WDJ: After the disappointing postponement, we are delighted that the 61st Hong Kong Open will be played this month (January 2020). The early-year date has helped to ensure the participation of a number of leading international players, while the Composite Course remains in optimal condition.
Reaching its 60-year milestone in 2018, the Hong Kong Open is widely recognised not only as the jewel in the crown of tournament golf in Asia, but also one of the premier events on the European Tour’s international schedule. The event has been contested by many of the greats of the game and has been won on 14 occasions by a Major champion.
The first Hong Kong Open was played in 1959, and the HKGC and Augusta National Golf Club are the only two clubs in the world that have hosted the same professional tournament for more than 50 years. The Hong Kong Open celebrated its 60th Anniversary in 2018 and achieved a record attendance of over 49,000 spectators. The tournament was also broadcast live to over 400 million households around the world, putting Hong Kong firmly on the map of global golf.
I personally would like to thank the Asian Tour, the Hong Kong Golf Association, the Hong Kong Tourism Board, the European Tour, and all the tournament sponsors and the many fans from Hong Kong and overseas for all of their continued support of this prestigious event.
HKG: What is your own personal vision for the ongoing stimulation of interest in golf in Hong Kong?
WDJ: I feel that the new generation has created something of a lull in the golf world in general, so we need to create more ways of stimulating interest and in a certain sense, to modernise the game for them and attract more people to play. In Vegas for example, they have driving ranges with music, lightshows, drinks, snacks and so on, so it actually makes it a more social activity, like bowling to a certain extent.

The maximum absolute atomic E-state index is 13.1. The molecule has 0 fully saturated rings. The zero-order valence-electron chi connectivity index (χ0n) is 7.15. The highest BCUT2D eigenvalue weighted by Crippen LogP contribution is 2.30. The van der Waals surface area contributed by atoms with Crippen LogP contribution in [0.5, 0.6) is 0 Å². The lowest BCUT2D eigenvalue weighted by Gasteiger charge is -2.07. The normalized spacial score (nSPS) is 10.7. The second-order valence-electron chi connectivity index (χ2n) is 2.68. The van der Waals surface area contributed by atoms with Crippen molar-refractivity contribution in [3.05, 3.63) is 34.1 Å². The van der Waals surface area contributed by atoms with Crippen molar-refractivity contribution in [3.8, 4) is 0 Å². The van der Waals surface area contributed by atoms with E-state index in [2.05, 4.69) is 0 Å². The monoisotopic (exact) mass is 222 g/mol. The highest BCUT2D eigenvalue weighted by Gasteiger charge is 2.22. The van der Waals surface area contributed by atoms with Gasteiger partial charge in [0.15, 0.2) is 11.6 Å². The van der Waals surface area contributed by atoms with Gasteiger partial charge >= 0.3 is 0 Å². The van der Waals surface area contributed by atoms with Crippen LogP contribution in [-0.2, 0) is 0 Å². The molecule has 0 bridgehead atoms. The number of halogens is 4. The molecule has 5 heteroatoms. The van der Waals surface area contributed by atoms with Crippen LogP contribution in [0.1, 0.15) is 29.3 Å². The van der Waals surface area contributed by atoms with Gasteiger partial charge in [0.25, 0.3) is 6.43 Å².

Also in some places they have 6-hole competitions, so that the world of golf doesn’t shrink due to lack of attention span. It’s not only a challenge for us, but also for the golf community globally.
HKG: What are your three favourite courses in the world to play?
WDJ: That’s a very difficult question, but if I must answer, I would say the following. Royal Melbourne – we had 50 members go and play there before the Presidents Cup. The greens are quick and in exceptionally good condition. Both the East and West courses are different, but they are equally exceptional.
My next choice would be Pebble Beach, particularly for its heritage and the fact that it has hosted so many tournaments. Although it is now pretty touristy, I still enjoy it very much.
Another course that I really like is North Berwick in Scotland. I have only played there once, but it is very interesting, yet underrated. Again, the attraction for me is its tradition and heritage. Much like Fanling really…
The EFG Hong Kong Ladies Open prize presentation ceremony
Since 1987 the HKGC has hosted its own charity golf event – the annual Cup of Kindness. Traditionally held in the latter months of the year and involving the participation of hundreds of the Club’s members, the event draws sponsorship from a broad spectrum of Hong Kong companies to help raise much-needed funds for worthy causes.
The Inter-Secondary Schools Golf Competition 2019
Albert Chiu, Executive Chairman, Asia Pacific, EFG Bank, Tiffany Chan and HKGC Captain William Doo Jnr. planting trees on the Old Course to replace some of those lost during Typhoon Mangkhut